NbN/MgO/NbN Josephson tunnel junctions have been prepared using various barrier preparation conditions. The energy of the sputtered MgO particles arriving at the substrate was found to be the most important parameter. Tunnel junctions (10*10 mu m2) with Vm values of up to 23 mV have been fabricated. The optimized NbN/MgO/NbN junction process is extended to a reliable whole-wafer process for DC SQUID fabrication.
O. Dössel, B. David, M. Fuchs, J. Krüger, W. H. Kullmann, and K. M. Ludeke. A modular approach to multichannel magnetometry. In Clinical Physics and Physiological Measurement : an Official Journal of the Hospital Physicists' Association, Deutsche Gesellschaft fur Medizinische Physik and the European Federation of Organisations for Medical Physics, vol. 12 Suppl B, pp. 75-79, 1991
A 19-channel SQUID system for biomagnetic measurements has been developed. This system differs from standard instruments in its modular approach. Various gradiometers can be coupled to the SQUIDs, the cryogenic system allows the exchange of single channels and the electronics is based on a cassette system. Problems with thermal insulation, vibrations of the gradiometers and tilted gradiometer geometries are discussed and solutions are presented.
G. Gauglitz, and W. Nahm. Observation of spectral interferences for the determination of volume and surface effects of thin films. In Fresenius Journal of Analytical Chemistry, vol. 341(3-4) , pp. 279 283, 1991
The application of a rapid scanning diode array spectrometer allows the time-resolved observation of the interferences caused by multiple reflections at the interfaces of thin films. This spectral interferometry enables the observation of changes in optical pathlengths and allows to separate volume-effects like polymer swelling from surface-effects like adsorption or deposition. Polymer/solvent interactions will give an example for an application of this method.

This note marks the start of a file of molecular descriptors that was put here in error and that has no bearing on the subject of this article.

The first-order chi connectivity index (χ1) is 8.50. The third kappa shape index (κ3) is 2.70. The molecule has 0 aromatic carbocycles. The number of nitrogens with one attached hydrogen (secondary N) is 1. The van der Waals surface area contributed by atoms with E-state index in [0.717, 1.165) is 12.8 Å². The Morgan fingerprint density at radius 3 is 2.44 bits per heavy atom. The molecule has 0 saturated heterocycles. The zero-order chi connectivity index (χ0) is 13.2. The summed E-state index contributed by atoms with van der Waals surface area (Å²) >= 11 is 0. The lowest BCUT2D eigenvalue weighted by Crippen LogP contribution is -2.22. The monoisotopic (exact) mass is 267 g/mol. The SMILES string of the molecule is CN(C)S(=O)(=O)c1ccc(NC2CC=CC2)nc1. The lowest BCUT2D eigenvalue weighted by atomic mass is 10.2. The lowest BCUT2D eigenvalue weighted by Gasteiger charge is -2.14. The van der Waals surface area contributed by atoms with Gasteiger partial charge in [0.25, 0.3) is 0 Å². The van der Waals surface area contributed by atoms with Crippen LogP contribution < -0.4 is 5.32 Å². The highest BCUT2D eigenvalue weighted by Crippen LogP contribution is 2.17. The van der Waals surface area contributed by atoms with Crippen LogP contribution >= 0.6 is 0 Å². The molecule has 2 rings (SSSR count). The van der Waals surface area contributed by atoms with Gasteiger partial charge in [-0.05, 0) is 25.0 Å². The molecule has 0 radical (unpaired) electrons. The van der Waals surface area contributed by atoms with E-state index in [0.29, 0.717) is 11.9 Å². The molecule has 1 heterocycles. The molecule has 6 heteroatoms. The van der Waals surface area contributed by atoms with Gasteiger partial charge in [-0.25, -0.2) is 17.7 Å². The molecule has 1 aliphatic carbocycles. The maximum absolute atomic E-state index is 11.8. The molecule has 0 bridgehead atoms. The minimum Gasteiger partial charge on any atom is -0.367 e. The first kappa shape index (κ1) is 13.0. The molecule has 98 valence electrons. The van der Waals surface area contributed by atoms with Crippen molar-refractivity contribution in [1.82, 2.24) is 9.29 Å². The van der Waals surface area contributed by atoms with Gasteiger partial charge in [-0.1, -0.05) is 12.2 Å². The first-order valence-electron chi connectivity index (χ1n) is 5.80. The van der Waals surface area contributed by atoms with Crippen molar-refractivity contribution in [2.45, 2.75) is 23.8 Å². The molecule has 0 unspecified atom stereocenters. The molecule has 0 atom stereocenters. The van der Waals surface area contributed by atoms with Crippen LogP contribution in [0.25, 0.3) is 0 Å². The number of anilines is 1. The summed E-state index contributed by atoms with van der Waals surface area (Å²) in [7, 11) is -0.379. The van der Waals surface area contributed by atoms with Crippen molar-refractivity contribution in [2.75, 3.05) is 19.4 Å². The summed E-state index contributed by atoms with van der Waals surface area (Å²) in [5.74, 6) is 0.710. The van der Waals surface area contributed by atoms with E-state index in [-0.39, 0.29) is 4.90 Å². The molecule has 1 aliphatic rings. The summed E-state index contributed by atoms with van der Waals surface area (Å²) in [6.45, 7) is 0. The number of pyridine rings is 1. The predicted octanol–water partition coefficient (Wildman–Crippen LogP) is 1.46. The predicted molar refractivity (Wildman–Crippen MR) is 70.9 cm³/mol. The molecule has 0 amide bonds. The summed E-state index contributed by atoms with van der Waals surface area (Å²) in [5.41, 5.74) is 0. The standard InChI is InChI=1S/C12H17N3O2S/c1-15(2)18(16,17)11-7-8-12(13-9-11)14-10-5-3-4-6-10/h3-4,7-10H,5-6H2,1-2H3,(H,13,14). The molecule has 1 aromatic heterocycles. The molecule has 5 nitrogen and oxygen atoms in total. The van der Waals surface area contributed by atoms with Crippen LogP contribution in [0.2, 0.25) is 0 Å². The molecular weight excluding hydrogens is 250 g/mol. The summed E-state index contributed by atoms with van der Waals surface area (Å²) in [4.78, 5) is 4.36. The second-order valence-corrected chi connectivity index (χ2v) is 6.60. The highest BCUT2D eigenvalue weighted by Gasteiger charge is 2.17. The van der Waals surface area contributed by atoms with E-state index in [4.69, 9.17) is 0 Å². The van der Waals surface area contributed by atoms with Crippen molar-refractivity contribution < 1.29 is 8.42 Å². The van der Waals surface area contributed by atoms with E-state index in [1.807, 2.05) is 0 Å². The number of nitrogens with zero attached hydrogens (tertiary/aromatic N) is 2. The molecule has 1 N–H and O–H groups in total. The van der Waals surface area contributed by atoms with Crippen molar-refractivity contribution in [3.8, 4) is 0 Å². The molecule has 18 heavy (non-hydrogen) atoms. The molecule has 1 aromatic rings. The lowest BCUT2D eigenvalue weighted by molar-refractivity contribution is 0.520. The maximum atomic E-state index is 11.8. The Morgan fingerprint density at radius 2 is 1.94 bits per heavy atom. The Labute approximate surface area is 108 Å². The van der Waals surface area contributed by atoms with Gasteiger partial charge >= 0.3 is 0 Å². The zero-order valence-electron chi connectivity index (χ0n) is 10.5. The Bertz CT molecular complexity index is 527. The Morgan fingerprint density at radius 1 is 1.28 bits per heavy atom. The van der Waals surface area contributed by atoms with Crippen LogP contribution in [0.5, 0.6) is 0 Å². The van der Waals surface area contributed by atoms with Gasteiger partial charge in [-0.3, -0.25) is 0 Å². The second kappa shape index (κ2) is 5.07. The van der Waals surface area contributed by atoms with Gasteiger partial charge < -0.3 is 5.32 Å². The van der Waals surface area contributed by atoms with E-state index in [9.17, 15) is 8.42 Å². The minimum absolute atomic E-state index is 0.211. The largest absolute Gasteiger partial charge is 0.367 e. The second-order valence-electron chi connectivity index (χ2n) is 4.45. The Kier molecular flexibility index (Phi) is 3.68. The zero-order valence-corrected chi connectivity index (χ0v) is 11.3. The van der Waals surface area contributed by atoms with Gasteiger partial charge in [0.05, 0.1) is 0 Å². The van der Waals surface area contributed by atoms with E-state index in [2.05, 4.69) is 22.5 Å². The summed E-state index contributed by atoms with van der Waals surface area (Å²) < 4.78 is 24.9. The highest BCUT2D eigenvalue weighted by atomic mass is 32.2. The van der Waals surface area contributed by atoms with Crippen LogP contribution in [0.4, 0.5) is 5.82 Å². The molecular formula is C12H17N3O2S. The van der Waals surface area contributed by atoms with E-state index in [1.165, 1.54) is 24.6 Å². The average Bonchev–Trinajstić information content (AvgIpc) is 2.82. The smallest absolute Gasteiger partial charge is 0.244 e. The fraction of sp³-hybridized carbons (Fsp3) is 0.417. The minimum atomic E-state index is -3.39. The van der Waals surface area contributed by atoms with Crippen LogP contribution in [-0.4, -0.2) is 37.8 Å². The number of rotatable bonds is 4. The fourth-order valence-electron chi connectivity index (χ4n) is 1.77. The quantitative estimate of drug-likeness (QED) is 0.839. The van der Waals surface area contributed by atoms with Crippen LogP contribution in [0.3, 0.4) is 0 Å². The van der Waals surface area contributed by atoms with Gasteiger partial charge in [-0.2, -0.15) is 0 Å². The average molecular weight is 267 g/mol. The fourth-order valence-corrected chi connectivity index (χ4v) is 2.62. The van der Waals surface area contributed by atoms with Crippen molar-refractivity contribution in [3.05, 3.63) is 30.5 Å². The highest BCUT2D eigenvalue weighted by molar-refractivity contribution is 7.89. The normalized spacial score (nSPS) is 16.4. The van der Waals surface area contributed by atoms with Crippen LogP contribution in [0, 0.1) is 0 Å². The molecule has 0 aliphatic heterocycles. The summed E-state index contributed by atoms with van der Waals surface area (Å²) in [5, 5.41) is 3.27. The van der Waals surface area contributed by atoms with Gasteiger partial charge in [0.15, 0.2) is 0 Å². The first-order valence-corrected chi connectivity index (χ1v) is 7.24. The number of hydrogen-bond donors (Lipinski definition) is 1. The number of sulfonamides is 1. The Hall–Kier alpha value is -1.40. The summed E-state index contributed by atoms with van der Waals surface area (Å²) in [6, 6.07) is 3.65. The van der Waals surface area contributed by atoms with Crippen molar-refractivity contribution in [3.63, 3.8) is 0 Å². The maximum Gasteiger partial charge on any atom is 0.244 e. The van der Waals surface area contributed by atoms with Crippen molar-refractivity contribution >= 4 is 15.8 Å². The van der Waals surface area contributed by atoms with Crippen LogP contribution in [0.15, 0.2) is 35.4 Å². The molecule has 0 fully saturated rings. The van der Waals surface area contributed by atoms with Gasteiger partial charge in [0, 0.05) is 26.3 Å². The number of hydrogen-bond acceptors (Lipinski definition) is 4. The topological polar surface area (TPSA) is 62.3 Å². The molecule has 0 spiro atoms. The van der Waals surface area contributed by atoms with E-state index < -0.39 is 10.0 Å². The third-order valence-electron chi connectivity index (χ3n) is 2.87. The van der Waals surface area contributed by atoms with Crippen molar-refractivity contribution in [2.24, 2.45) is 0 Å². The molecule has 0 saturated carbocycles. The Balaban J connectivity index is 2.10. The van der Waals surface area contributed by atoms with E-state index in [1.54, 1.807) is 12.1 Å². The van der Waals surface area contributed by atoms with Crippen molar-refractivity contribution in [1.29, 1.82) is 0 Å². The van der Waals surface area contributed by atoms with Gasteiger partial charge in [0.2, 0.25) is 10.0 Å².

A modular low-noise seven-channel SQUID-magnetometer for biomagnetic measurements was developed. The DC-SQUIDs are prepared by thin film technology based on the materials NbN-MgO-NbN, and show a flux noise below 10 μΦ0/√Hz. The signal is picked up with first-order wire-wound gradiometers of 2-cm diameter and coupled to the SQUIDs by integrated coupling coils. Individual channels can be replaced from the system, and various gradiometers can be used giving a flexible modular system. The electronics are based on the flux-locked-loop method extended by a bias modulation technique to reduce 1/f noise. The overall system noise is below 20 fT/√Hz. Biomagnetic measurements on auditory evoked fields have been carried out